Michał Daszkiewicz  University of Gdańsk, POLAND;  https://orcid.org/0000-0003-2463-393X


Bibliographic citation: (ISSN 2657-9774) Educational Role of Language Journal.  Volume 2021-2(6).  COVID-19 – LINGUISTIC WELL-BEING (BEFORE DURING, AND AFTER THE PANDEMIC), Introduction, pp. 4-5

Students that do not engage linguistically in classroom activities – for whatever reasons – do not benefit from their education as much as they could. They miss out on numerous developmental opportunities, which frequently occurs at the cost of other students and also teachers themselves, too, since, as a result of such reticent students’ silence, numerous clever ideas and thoughts are lost. The COVID-19 pandemic has been the time during which the aftermath of students’ verbal absence has been experienced on a global scale. It has clearly shown that students lacking in linguistic well-being and remaining consistently speechless throughout their classes and lectures, being hidden behind their deactivated cameras, practically disappear and, subsequently, become likely to fall out of education altogether. In those situations when teachers managed to keep their students linguistically engaged (which tends to imply the latter’s emotional involvement, too), language has served as a kind of glue securing students’ contact with their school settings. However, in all these circumstances where the “glue” in question was missing, students have become passive listeners often preoccupied with other online activities, in the light of which they gradually changed into passive outsiders, taking “advantage” of the fact that they could not be seen. Hence, at the end of the line lack of language and linguistic well-being have meant lack of education altogether.

This heavy reliance of education on language and linguistic well-being has caused teachers to ponder pedagogical phenomena and to reflect on affective and axiological issues much more than they normally do, with the typical focus being on the cognitive and psychomotor aspects of language. From this perspective it can be argued that the pandemic has had its “silver lining” in that it has the potential to mark something of a Copernican turn in how most teachers see the educational role of language and in what facets of language use teachers have come to emphasize in their attempts to maximize their students’ linguistic well-being, which can be presented by the following graph:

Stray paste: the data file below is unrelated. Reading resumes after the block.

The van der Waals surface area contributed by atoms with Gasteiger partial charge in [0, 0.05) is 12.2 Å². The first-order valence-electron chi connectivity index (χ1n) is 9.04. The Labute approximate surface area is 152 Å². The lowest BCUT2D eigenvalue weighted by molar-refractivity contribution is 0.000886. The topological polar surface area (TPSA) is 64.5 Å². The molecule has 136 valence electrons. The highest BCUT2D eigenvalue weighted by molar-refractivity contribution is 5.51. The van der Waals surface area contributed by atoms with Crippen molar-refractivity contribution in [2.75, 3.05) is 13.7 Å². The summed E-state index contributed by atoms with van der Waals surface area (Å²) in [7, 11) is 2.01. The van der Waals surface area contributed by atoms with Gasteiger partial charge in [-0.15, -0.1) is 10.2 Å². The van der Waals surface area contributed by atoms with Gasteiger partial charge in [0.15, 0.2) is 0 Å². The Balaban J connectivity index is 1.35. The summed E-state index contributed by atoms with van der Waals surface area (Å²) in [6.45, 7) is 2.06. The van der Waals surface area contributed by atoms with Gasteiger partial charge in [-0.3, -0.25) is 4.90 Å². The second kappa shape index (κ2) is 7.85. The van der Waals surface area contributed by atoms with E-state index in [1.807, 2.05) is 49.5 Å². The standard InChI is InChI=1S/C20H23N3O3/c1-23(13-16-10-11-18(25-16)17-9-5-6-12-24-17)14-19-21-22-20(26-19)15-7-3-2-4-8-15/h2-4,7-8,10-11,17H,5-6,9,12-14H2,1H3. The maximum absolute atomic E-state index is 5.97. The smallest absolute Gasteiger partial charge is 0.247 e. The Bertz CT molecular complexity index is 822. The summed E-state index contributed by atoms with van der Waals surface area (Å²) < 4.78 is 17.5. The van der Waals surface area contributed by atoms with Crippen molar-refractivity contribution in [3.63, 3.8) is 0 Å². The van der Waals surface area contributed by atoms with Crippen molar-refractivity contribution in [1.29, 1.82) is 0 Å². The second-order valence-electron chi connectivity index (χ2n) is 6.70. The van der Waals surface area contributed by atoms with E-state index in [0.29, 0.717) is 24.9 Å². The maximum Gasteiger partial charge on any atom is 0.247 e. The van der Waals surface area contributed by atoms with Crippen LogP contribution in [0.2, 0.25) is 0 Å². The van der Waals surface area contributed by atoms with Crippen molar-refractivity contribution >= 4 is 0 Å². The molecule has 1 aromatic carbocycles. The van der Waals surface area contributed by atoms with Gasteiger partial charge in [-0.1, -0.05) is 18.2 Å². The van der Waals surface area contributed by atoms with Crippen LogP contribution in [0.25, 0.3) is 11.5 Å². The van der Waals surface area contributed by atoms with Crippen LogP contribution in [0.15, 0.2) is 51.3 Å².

As the pandemic has left no-one completely unaffected, under ERL Framework (within which ERL Journal is developed) we have sought our linguistic well-being, too. One of the new ways of keeping its members and other participants mentally sane is productive is the recently introduced (monthly) event called ERL Strokes, the idea of which is to exchange 2-minute “strokes” between different nations, professions, races, or ages, and in this way to foster interpersonal communication and good (but nearly forgotten) old practices of telling stories, jokes, riddles, and sharing interdisciplinary and/or everyday discoveries. The event has served to maintain and boost the participants’ (“strokers’”) linguistic well-being and has been attended by academics and university students, with the two groups sharing the need to communicate and experience new content through all kinds of social occasions. (The term ‘strokes’ has been derived here from Eric Berne’s transactional analysis,, whereby strokes are defined as fundamental units of social action, and used in a wider sense as referring to different types of “verbal pieces” which have something educational and/or entertaining in them and which can be easily be passed from mouth to mouth (and thus t exploit the educational role of language).

Accordingly, ERL Journal’s Volume 6 presents a pool of texts, which jointly constitute a reflection of which conceptual notions have remained in focus throughout the pandemic and how the search for linguistic well-being has proceeded. Specifically, we find papers addressing the emotional facet of online education, pedagogical aspects, preparedness, technological challenges, etc. The reading of papers indicates that the pandemic has come to constitute something of a pedagogical awakening in causing linguists to view reality in pedagogical terms (as well as the other way round). The volume is composed of two parts relating to the linguistic well-being of students and teachers, which is meant to emphasize that fact that issues relating to the eponymous concept pertain to all educational “players”. The papers are complemented by two reports, one written by an academic and one by a student (again – for the sake of balance), both addressing spoken language as the medium particularly meaningful throughout the pandemic. Volume 6 follows Volume 5 (COVID-19 – A Source of Threat or Opportunities for Linguistic Education) in its focus on the pandemic and its educational implications. We do advise our readers to study the content of the preceding volume in order to see the progress of our knowledge and conclusions concerning the impact of pandemic on linguistic education, with Volume 6 offering, as opposed to Volume 5, more questions and viable solutions.


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